Real-estate teacher lands in Southern Oregon

Real-estate teacher lands in Southern Oregon

Q: What piqued your interest in the Rogue Valley?

A: I was born and raised in Rochester in upstate New York, and at 44 I've had enough snow for a lifetime. All the jobs I looked at had to be in places that had a better climate. Another thing was that it was a smaller community than I was used to. In Rochester, Kodak was in my backyard. Back in the day, if you lived in Rochester and didn't work for Kodak, you were no one.

Q: What attracted you to the real-estate industry?

A: They had a job opening at the Greater Rochester Association of Realtors, and I was there for 11 years. I started in the membership department, processing applications and medical benefits, as well as working with government affairs. I was a jack-of-all-trades. Then I ran their education department for nine years, handling continuing education and prelicensing. I ran their school for licensing agents. The closest ones to us were in Buffalo and Syracuse, an hour away on either side of me.

Q: Have you ever sold real estate?

A: I didn't sell real estate in New York because if you are running a school there, you can't hold a license to sell real estate.

Q: What did you do before you entered the real-estate field?

A: I worked in a bank five years and as a pest-control operator when I was a kid in my 20s.

Q: When you were interviewed for your job, what did they tell you the challenge was going to be?

A: Their biggest thing was, "How are you going to grow membership?" They want to have a bigger and better real-estate school. New York has very strict licensing requirements, and I think that was on the search committee's radar.

Q: Based on your New York experience, will there be fewer people entering the real-estate field?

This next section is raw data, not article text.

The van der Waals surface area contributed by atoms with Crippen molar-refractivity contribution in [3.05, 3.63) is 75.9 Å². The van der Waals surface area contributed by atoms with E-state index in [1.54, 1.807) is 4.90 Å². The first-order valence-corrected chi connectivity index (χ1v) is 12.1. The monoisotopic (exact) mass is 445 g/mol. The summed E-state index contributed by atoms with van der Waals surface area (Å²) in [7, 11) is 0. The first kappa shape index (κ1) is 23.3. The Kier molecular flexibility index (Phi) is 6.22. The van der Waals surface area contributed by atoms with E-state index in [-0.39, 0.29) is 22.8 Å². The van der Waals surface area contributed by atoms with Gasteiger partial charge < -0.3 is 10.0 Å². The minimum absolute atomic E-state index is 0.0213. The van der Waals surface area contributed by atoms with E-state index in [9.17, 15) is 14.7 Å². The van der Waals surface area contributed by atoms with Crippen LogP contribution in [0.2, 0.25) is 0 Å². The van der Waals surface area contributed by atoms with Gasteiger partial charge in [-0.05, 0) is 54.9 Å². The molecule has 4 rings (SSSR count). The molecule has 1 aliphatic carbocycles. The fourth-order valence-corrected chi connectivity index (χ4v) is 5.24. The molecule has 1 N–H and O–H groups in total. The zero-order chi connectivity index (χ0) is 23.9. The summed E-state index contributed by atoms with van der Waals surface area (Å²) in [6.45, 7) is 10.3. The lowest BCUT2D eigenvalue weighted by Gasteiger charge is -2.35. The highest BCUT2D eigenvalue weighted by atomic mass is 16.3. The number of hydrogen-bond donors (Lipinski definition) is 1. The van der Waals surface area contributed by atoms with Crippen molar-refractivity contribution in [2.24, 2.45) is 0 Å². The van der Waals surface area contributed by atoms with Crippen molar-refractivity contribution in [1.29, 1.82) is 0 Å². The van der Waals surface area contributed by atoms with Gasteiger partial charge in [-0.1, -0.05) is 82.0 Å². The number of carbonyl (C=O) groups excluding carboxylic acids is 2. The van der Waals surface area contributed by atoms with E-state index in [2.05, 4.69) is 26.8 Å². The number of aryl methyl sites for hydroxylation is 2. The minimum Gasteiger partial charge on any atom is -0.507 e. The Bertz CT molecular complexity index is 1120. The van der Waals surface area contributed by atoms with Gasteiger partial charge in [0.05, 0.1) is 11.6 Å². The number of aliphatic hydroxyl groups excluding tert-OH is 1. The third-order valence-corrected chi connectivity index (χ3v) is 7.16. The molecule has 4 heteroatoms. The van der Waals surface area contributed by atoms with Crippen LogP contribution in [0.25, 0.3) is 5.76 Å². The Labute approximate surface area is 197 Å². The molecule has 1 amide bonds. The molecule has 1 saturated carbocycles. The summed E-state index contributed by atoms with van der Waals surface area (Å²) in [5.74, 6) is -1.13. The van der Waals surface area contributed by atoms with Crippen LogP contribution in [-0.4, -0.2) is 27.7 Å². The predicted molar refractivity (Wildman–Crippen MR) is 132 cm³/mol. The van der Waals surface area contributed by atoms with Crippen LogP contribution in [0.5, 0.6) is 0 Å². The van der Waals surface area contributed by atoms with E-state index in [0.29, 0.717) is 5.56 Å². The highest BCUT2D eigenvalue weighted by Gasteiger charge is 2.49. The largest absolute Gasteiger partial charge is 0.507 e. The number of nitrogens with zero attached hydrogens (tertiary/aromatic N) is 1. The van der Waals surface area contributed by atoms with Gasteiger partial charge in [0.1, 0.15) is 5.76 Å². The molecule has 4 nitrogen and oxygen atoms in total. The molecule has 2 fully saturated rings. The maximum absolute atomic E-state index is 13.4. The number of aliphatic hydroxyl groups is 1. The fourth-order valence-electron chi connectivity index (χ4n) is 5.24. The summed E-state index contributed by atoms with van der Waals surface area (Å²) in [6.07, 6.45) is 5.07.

A: I think it's just going to be a learning process and a matter of enlightening people. I don't think it's anything that's going to deter people. If they want to sell real estate, they will do it; they just have to be enthusiastic. Prelicensing hasn't changed and to actually become a broker hasn't changed. But what will take longer will be becoming a principal broker. There is an additional, 40-hour course they didn't have to take before — that, and they will have to be in the business longer.

Q: What is different between New York and Oregon real estate?

A: New York uses attorneys to close deals. Oregon uses title companies. I think deals close a lot sooner here, too. In New York, it's at least 90 days.

Q: What did you find attractive about Southern Oregon other than the weather?

A: I think the community is wonderful. You have a very strong sense of family. People come here and start their families. I don't want to downplay New York and say they are all rude there, but they can be rude. There is a lot of pride here. People are very proud to live in Medford, it's a home-grown feel. I'm a huge supporter of that, and you can imagine how much money I've spent at Harry & David since I've been here. I like the mom-and-pop places, I'm not big into the chains.

Q: Which direction do you want to take Rogue Valley Association of Realtors and Southern Oregon Multiple Listing Service?

A: My goal is to work a lot closer with the appraisal industry. I want to be on top of the education game with members, and I don't want them to be out of compliance. We are working with other boards in Klamath Falls and Grants Pass. We're having meetings with them, and the doors are opening, as well. We have a great relationship, which I've heard wasn't there a few years back.

Q: What does a healthy real-estate industry look like?

A: You have an inventory with more sellers, and where houses aren't on the market as long. When you see homes turn over quicker and see membership growing because there are so many sellers and buyers that you need more agents, to me that's a perfect world. I don't see that as far-fetched. I'm really optimistic. The unemployment rate all over the country is pretty high. I think the jobs are mismatched with the people. There are people in this community with so much experience, but the jobs aren't here. How do get there if can't sell your house? We've got to figure that out. I don't think there are houses that are not sell-able. I joined SOREDI and am excited to be part of a group that can entertain companies and draw them here.

Reach Mail Tribune business editor Greg Stiles at 541-776-4463 or e-mail business@mailtribune.com.

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